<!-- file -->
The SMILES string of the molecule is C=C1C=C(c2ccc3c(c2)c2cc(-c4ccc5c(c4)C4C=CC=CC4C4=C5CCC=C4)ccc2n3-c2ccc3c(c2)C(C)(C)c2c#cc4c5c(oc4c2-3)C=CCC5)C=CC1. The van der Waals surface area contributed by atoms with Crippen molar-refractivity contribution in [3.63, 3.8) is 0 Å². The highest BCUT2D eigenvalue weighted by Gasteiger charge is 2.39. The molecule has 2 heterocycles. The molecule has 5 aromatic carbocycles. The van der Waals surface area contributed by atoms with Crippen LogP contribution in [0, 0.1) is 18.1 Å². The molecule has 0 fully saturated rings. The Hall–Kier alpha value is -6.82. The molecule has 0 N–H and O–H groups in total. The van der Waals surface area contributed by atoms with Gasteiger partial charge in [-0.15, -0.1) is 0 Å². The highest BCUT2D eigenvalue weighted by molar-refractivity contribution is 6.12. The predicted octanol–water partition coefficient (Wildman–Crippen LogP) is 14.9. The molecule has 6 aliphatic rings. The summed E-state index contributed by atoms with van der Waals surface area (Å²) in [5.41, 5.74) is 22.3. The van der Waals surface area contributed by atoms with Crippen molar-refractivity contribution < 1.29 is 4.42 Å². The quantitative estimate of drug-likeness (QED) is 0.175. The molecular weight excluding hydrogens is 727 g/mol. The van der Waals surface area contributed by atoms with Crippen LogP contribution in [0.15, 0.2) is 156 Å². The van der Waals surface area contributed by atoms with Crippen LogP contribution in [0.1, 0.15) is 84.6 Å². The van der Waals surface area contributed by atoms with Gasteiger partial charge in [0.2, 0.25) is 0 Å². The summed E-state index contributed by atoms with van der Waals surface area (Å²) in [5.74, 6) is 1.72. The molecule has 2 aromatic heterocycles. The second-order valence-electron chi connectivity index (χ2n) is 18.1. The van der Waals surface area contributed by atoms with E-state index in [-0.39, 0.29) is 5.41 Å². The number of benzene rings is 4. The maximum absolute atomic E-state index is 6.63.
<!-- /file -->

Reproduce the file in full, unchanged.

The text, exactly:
The SMILES string of the molecule is C=C1C=C(c2ccc3c(c2)c2cc(-c4ccc5c(c4)C4C=CC=CC4C4=C5CCC=C4)ccc2n3-c2ccc3c(c2)C(C)(C)c2c#cc4c5c(oc4c2-3)C=CCC5)C=CC1. The van der Waals surface area contributed by atoms with Crippen molar-refractivity contribution in [3.63, 3.8) is 0 Å². The highest BCUT2D eigenvalue weighted by Gasteiger charge is 2.39. The molecule has 2 heterocycles. The molecule has 5 aromatic carbocycles. The van der Waals surface area contributed by atoms with Crippen LogP contribution in [0, 0.1) is 18.1 Å². The molecule has 0 fully saturated rings. The Hall–Kier alpha value is -6.82. The molecule has 0 N–H and O–H groups in total. The van der Waals surface area contributed by atoms with Gasteiger partial charge in [-0.15, -0.1) is 0 Å². The highest BCUT2D eigenvalue weighted by molar-refractivity contribution is 6.12. The predicted octanol–water partition coefficient (Wildman–Crippen LogP) is 14.9. The molecule has 6 aliphatic rings. The summed E-state index contributed by atoms with van der Waals surface area (Å²) in [5.41, 5.74) is 22.3. The van der Waals surface area contributed by atoms with Crippen molar-refractivity contribution < 1.29 is 4.42 Å². The quantitative estimate of drug-likeness (QED) is 0.175. The molecular weight excluding hydrogens is 727 g/mol. The van der Waals surface area contributed by atoms with Crippen LogP contribution in [0.15, 0.2) is 156 Å². The van der Waals surface area contributed by atoms with Crippen LogP contribution in [0.1, 0.15) is 84.6 Å². The van der Waals surface area contributed by atoms with Gasteiger partial charge in [0.2, 0.25) is 0 Å². The summed E-state index contributed by atoms with van der Waals surface area (Å²) in [5.74, 6) is 1.72. The molecule has 2 aromatic heterocycles. The second-order valence-electron chi connectivity index (χ2n) is 18.1. The van der Waals surface area contributed by atoms with E-state index in [-0.39, 0.29) is 5.41 Å². The number of benzene rings is 4. The maximum absolute atomic E-state index is 6.63.